Much how SLAM works, but again, I'm filling in flat pixels not walls. Perhaps that's not a helpful distinction. But in my head, that keeps popping up. That my question is at a 90 degree angle to normal SLAM. Like, I'm painting floors, and a 2-D SLAM algorithm is detecting walls.

Okay, like, if you had a camera pointed at the floor (or an optical mouse camera), and were driving a robot like a Roomba around, and you took your starting position to equal [0,0]. If you drove north, you would call that positive y axis. Looking SOLELY at the image input (and stored previous images) how do you tell whether your robot has moved forward/backward/etc.

One edge case I'll have to deal with eventually is "teleportation" (instead of scrolling, warping from one spot to another, like clicking on a minimap.)--whereas normal heuristics mean you're going to only likely move [VAR] amount from your last sampling point.

Another edge case will be, detecting a "map change" like an RPG game and you walk into a house and it's a map change. [Hmm, I could store suspected 'teleporters' so future jumps are expected when you get close to a teleporter.]

[edit] Come to think of it, how do optical mice work!? Surely an algorithm exists and it's fast enough to run on embedded hardware!


FINALLY. I found some keywords that may help me find suitable algorithms. Just for the heck of it, I tried to find a physical example to give you guys and lo and behold, trying to find you an example may have found me an applicable allegory to my problem.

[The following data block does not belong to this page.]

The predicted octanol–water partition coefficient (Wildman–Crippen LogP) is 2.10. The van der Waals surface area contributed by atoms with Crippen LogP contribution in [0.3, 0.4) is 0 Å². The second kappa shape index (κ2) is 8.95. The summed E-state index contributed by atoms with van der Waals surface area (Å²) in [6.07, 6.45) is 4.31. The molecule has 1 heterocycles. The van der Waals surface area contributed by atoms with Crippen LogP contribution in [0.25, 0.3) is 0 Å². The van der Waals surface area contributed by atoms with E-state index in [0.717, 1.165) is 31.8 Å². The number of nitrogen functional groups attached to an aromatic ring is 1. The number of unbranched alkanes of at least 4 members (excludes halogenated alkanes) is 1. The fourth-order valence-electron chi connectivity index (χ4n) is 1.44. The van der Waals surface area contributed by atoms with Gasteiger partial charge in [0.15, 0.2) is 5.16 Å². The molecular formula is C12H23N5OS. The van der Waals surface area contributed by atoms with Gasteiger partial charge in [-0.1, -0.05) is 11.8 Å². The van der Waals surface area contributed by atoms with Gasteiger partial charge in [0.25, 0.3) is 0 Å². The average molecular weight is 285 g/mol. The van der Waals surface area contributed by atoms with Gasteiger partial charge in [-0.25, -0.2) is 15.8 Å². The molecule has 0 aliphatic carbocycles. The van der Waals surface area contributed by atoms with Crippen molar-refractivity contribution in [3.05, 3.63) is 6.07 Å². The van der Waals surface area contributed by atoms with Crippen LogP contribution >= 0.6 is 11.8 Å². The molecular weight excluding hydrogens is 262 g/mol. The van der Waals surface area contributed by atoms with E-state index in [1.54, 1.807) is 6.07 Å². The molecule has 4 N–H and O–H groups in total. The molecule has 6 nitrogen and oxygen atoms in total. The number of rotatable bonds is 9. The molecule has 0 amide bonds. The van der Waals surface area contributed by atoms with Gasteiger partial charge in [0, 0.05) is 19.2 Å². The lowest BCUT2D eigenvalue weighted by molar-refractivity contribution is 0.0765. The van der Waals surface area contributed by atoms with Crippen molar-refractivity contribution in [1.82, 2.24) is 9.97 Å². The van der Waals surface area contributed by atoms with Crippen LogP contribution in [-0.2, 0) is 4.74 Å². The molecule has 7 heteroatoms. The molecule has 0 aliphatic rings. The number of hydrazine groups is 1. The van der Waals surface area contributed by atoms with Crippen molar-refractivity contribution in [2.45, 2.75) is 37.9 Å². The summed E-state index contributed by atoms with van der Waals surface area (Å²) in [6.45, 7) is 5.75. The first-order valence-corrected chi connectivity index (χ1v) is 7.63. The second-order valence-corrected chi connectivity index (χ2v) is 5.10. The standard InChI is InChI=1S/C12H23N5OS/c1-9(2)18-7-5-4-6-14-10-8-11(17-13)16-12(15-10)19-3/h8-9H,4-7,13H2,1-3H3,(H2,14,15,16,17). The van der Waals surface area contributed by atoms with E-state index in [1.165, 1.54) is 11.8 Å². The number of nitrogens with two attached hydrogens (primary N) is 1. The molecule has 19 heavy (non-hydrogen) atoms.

[edit] cleaned up code a bit.

[edit] One more thing I'll have to do is re-enable that really slow version (not aborting early) and actually calculate a "cost" or "error" for every possible site, and select the lowest cost guess. Noting that for many tile games with "open fields" or large repeating areas... the first guess can actually be completely wrong. That is, multiple sites actually can be 100% pixel perfect. In that case, I think I'd select the closest-to-last-guessed site.

I've also considered doing the same exhaustive search (brute) but changing the search order so that it "spirals" out from the last known guess. Since most movements will be nearby, the first guess should be the valid one.


However, once we start involving less-than-perfect matches (like a player or unit moving around that isn't there) this is going to go from "exact matches" to "best heuristic guess" pretty damn fast.

“Programs should be written for people to read, and only incidentally for machines to execute.” - Structure and Interpretation of Computer Programs

Member #7,827
October 2006

Unfortunately you need to look at source to tell what's thread safe and what's not. Some things are mutexed, but not all.

For your use case, you'll want to lock the bitmap, and then using al_get_pixel will be thread safe. If you don't lock it, it won't be thread safe.

"For in much wisdom is much grief: and he that increases knowledge increases sorrow."-Ecclesiastes 1:18
[SiegeLord's Abode][Codes]:[DAllegro5]:[RustAllegro]

Member #907
January 2001

Have you considered using a pixel shader ? If I understand correctly, it would be automatically called for every pixel of your texture, and you would code it to return "found / not_found" for this particular set of coordinates.
It would perform all the searches even when one is successful, however it would benefit from the parallel processing of the video card.